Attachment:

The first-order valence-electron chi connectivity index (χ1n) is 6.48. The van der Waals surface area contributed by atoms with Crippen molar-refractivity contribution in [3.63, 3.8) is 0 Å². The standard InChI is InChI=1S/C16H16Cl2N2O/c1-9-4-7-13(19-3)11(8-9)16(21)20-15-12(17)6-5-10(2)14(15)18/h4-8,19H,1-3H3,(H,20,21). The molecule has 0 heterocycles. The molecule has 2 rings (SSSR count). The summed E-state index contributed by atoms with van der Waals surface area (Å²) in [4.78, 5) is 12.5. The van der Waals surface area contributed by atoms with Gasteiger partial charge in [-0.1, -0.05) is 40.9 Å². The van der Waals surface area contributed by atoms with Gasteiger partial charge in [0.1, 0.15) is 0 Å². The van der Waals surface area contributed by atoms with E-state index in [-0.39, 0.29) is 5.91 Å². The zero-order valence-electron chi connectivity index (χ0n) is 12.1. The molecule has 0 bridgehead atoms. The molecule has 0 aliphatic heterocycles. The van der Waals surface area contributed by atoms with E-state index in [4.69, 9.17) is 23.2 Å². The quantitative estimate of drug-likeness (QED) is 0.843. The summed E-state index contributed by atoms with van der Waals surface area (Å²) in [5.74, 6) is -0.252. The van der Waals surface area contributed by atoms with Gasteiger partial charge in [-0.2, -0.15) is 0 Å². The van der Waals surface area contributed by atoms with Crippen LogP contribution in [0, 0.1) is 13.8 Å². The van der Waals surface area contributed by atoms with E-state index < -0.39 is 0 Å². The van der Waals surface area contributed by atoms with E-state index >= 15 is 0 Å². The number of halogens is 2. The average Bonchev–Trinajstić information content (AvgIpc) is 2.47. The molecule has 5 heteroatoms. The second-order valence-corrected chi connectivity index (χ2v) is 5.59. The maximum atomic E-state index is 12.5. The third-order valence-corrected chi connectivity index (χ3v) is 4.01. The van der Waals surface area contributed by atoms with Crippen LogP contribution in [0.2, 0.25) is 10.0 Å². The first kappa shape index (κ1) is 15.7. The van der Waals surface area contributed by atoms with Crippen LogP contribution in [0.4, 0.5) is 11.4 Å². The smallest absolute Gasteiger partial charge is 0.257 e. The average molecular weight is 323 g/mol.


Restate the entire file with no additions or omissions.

The first-order valence-electron chi connectivity index (χ1n) is 6.48. The van der Waals surface area contributed by atoms with Crippen molar-refractivity contribution in [3.63, 3.8) is 0 Å². The standard InChI is InChI=1S/C16H16Cl2N2O/c1-9-4-7-13(19-3)11(8-9)16(21)20-15-12(17)6-5-10(2)14(15)18/h4-8,19H,1-3H3,(H,20,21). The molecule has 0 heterocycles. The molecule has 2 rings (SSSR count). The summed E-state index contributed by atoms with van der Waals surface area (Å²) in [4.78, 5) is 12.5. The van der Waals surface area contributed by atoms with Gasteiger partial charge in [-0.1, -0.05) is 40.9 Å². The van der Waals surface area contributed by atoms with Gasteiger partial charge in [0.1, 0.15) is 0 Å². The van der Waals surface area contributed by atoms with E-state index in [-0.39, 0.29) is 5.91 Å². The zero-order valence-electron chi connectivity index (χ0n) is 12.1. The molecule has 0 bridgehead atoms. The molecule has 0 aliphatic heterocycles. The van der Waals surface area contributed by atoms with E-state index in [4.69, 9.17) is 23.2 Å². The quantitative estimate of drug-likeness (QED) is 0.843. The summed E-state index contributed by atoms with van der Waals surface area (Å²) in [5.74, 6) is -0.252. The van der Waals surface area contributed by atoms with Gasteiger partial charge in [-0.2, -0.15) is 0 Å². The van der Waals surface area contributed by atoms with Crippen LogP contribution in [0, 0.1) is 13.8 Å². The van der Waals surface area contributed by atoms with E-state index < -0.39 is 0 Å². The van der Waals surface area contributed by atoms with E-state index >= 15 is 0 Å². The number of halogens is 2. The average Bonchev–Trinajstić information content (AvgIpc) is 2.47. The molecule has 5 heteroatoms. The second-order valence-corrected chi connectivity index (χ2v) is 5.59. The maximum atomic E-state index is 12.5. The third-order valence-corrected chi connectivity index (χ3v) is 4.01. The van der Waals surface area contributed by atoms with Crippen LogP contribution in [0.2, 0.25) is 10.0 Å². The first kappa shape index (κ1) is 15.7. The van der Waals surface area contributed by atoms with Crippen LogP contribution in [0.4, 0.5) is 11.4 Å². The smallest absolute Gasteiger partial charge is 0.257 e. The average molecular weight is 323 g/mol.